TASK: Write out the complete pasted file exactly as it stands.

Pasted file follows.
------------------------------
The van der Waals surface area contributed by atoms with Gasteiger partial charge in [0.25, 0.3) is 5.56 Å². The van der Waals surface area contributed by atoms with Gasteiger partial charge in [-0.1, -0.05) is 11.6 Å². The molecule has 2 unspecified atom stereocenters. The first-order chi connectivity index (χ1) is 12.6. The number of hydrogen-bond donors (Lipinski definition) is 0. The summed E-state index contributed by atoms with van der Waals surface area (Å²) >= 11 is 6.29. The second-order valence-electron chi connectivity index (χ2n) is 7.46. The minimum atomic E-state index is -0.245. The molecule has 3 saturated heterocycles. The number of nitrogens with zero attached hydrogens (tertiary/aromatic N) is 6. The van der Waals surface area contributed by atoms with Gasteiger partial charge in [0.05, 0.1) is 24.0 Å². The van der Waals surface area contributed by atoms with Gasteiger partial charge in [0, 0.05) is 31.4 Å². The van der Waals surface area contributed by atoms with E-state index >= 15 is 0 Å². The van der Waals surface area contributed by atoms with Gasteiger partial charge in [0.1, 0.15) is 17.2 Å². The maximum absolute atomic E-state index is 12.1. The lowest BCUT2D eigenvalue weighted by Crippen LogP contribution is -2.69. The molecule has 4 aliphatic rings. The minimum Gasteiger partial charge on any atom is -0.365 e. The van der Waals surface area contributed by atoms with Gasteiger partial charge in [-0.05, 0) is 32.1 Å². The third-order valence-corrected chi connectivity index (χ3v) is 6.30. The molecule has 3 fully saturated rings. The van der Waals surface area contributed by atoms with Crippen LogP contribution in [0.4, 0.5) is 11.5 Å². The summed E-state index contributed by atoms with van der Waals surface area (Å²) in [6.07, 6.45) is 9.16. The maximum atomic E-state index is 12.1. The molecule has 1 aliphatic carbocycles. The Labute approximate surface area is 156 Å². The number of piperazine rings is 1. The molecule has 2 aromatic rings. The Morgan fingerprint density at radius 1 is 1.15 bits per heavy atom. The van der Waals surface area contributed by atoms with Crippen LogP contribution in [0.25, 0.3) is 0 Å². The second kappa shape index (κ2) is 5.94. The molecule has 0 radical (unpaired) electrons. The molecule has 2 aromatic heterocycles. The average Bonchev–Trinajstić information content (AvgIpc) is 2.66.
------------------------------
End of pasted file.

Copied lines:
The van der Waals surface area contributed by atoms with Gasteiger partial charge in [0.25, 0.3) is 5.56 Å². The van der Waals surface area contributed by atoms with Gasteiger partial charge in [-0.1, -0.05) is 11.6 Å². The molecule has 2 unspecified atom stereocenters. The first-order chi connectivity index (χ1) is 12.6. The number of hydrogen-bond donors (Lipinski definition) is 0. The summed E-state index contributed by atoms with van der Waals surface area (Å²) >= 11 is 6.29. The second-order valence-electron chi connectivity index (χ2n) is 7.46. The minimum atomic E-state index is -0.245. The molecule has 3 saturated heterocycles. The number of nitrogens with zero attached hydrogens (tertiary/aromatic N) is 6. The van der Waals surface area contributed by atoms with Gasteiger partial charge in [0.05, 0.1) is 24.0 Å². The van der Waals surface area contributed by atoms with Gasteiger partial charge in [0, 0.05) is 31.4 Å². The van der Waals surface area contributed by atoms with E-state index >= 15 is 0 Å². The van der Waals surface area contributed by atoms with Gasteiger partial charge in [0.1, 0.15) is 17.2 Å². The maximum absolute atomic E-state index is 12.1. The lowest BCUT2D eigenvalue weighted by Crippen LogP contribution is -2.69. The molecule has 4 aliphatic rings. The minimum Gasteiger partial charge on any atom is -0.365 e. The van der Waals surface area contributed by atoms with Gasteiger partial charge in [-0.05, 0) is 32.1 Å². The third-order valence-corrected chi connectivity index (χ3v) is 6.30. The molecule has 3 fully saturated rings. The van der Waals surface area contributed by atoms with Crippen LogP contribution in [0.4, 0.5) is 11.5 Å². The summed E-state index contributed by atoms with van der Waals surface area (Å²) in [6.07, 6.45) is 9.16. The maximum atomic E-state index is 12.1. The molecule has 1 aliphatic carbocycles. The Labute approximate surface area is 156 Å². The number of piperazine rings is 1. The molecule has 2 aromatic rings. The Morgan fingerprint density at radius 1 is 1.15 bits per heavy atom. The van der Waals surface area contributed by atoms with Crippen LogP contribution in [0.25, 0.3) is 0 Å². The second kappa shape index (κ2) is 5.94. The molecule has 0 radical (unpaired) electrons. The molecule has 2 aromatic heterocycles. The average Bonchev–Trinajstić information content (AvgIpc) is 2.66.